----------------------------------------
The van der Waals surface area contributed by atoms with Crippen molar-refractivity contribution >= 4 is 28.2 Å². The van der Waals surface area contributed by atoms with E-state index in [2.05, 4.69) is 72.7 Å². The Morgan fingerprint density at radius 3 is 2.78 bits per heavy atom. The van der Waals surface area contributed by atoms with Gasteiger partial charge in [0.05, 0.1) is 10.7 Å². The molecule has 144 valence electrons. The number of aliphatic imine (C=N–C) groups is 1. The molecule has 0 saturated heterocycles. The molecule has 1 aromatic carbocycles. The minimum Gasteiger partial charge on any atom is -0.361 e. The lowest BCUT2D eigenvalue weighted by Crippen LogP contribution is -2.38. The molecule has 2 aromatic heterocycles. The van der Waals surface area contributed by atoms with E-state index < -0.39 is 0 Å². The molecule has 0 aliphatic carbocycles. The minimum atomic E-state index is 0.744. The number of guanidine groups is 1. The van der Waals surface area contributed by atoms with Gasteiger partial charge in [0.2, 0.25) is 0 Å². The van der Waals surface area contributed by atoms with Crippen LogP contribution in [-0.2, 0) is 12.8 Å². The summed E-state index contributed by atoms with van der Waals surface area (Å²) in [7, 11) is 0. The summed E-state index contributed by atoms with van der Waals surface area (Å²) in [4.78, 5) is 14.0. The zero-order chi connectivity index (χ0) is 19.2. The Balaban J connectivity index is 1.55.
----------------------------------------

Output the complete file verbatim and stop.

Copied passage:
The van der Waals surface area contributed by atoms with Crippen molar-refractivity contribution >= 4 is 28.2 Å². The van der Waals surface area contributed by atoms with E-state index in [2.05, 4.69) is 72.7 Å². The Morgan fingerprint density at radius 3 is 2.78 bits per heavy atom. The van der Waals surface area contributed by atoms with Gasteiger partial charge in [0.05, 0.1) is 10.7 Å². The molecule has 144 valence electrons. The number of aliphatic imine (C=N–C) groups is 1. The molecule has 0 saturated heterocycles. The molecule has 1 aromatic carbocycles. The minimum Gasteiger partial charge on any atom is -0.361 e. The lowest BCUT2D eigenvalue weighted by Crippen LogP contribution is -2.38. The molecule has 2 aromatic heterocycles. The van der Waals surface area contributed by atoms with E-state index < -0.39 is 0 Å². The molecule has 0 aliphatic carbocycles. The minimum atomic E-state index is 0.744. The number of guanidine groups is 1. The van der Waals surface area contributed by atoms with Gasteiger partial charge in [0.2, 0.25) is 0 Å². The van der Waals surface area contributed by atoms with Crippen LogP contribution in [-0.2, 0) is 12.8 Å². The summed E-state index contributed by atoms with van der Waals surface area (Å²) in [7, 11) is 0. The summed E-state index contributed by atoms with van der Waals surface area (Å²) in [4.78, 5) is 14.0. The zero-order chi connectivity index (χ0) is 19.2. The Balaban J connectivity index is 1.55.